- Special Sections
- Public Notices
If you’re a cattle producer, things are looking up, experts say.
Corinne Kephart, who heads up the animal science and horticulture department at the Shelby County Cooperative Extension office, said cattle prices are really looking good right now.
“Right now, cattle prices are really good compared to last year,” she said. “A decrease in cattle production out West because of a drought has really driven prices up.”
Kephart, who is a member and past president of the Shelby County Cattleman’s Association, said that of as Monday, the per-pound price for a 700-to-800-pound feeder steer was between $1.35 and $1.42.
“That’s just fabulous – any time you go over a dollar a pound, that’s really good,” she said.
Kephart said that Kentucky is the No. 8 cattle-producing state in the country, and the United States Census reported that in 2007, Shelby County ranked 26th in the state.
Kephart said the most recent figures available (2009), shows the county as No., 24, raising 16,200 head of beef cattle.
And that’s down from 2007, when the agriculture census estimated that about 35,000 head, said Jim Ellis, president of the Shelby Area Rural Conservation.
“We have another ag census coming out this year, because they do them every five years, so it will be interesting to see what the numbers are now,” he said.
At a recent presentation of the results of a rural agriculture survey done in Shelby County, many of those who attended expressed interest in promoting food production on local farms.
“We need to focus more on growing food,” naturist Horace Brown said at that event.
Although the topic was not part of the survey, some of those who attended also expressed on interest in organically grown livestock.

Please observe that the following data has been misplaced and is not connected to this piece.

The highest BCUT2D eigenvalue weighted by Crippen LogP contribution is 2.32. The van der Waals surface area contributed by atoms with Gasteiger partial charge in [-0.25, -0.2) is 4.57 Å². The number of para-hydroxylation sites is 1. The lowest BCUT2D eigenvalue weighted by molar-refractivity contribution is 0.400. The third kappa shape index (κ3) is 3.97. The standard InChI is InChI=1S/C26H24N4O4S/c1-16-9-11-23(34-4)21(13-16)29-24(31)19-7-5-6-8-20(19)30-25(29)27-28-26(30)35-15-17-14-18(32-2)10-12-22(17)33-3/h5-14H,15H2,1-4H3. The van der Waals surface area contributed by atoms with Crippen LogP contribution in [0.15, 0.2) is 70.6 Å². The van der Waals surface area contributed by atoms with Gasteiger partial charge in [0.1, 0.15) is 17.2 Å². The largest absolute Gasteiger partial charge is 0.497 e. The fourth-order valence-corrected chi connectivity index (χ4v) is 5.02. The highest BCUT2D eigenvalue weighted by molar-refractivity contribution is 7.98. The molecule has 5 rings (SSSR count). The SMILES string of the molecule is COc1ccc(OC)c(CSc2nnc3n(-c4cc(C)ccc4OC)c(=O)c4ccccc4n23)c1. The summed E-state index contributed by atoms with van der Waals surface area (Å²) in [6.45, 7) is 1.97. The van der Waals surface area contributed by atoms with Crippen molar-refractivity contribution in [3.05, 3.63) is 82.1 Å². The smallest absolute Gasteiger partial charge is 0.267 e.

But though that is a trend that is gaining some momentum around the state, Kephart said she has not seen too much of it in Shelby County.
Shelby currently is without an ag agent, but Traci Missun, Oldham County’s agriculture agent, agrees with Kephart.
“We haven’t seen too much of that around here, because it is very challenging trying to get a farm certified to raise organic livestock,” she said. “There are restrictions on pastures, what the cattle are fed. You can’t use antibiotics or steroids, the list is extensive. But we are seeing a slight trend of farmers going to naturally fed beef.”
One couple, Melissa and Josh Ballard, who live in Shelby County and have small cattle operations in Clark and Spencer counties, are going that route.
“We are not going to try for organic certification, because that would drive production costs way up, but we do raise grass-fed cattle,” Melissa Ballard said. “That costs a little more for consumers than grain-fed, but not much. But we think it is healthier.”
State Sen. Paul Hornback (R-Shelbyville), who has 130 head of cattle on Rockbridge Road, said he thinks the public interest in organic produce and livestock is just a desire to live healthier lifestyles.
“I think there’s a trend of people wanting to get back to knowing where your food comes from,” he said. “Just look at how well farmers’ markets are doing in the last couple of years, I think that’s a good indication.
“We just passed legislation in this session that allows people to cow-share. If you own part of a cow, you get part of the milk, for raw milk.
“So there’s a big push for all kinds of things like that; I think people just want to get back to basics.”
Ellis said the organic livestock trend “kind of goes in ebbs and flows.”
“About 10 years ago, there was a big trend in that, when Laura’s Lean Beef came in,” he said. “I don’t know if they were organic but were supposed to be healthier.”
Said Shelby County Judge-Executive Rob Rothenburger, a former candidate for state ag commissioner: “As people start becoming more health conscious, they want organic food. The market’s there. It’s just more expensive, and you have to find your niche.
“I think that organic food is really starting to flow here in Kentucky, and I’m excited talking about it, because when I was running for agriculture commissioner, I was really wanting to put a lot of emphasis behind that.”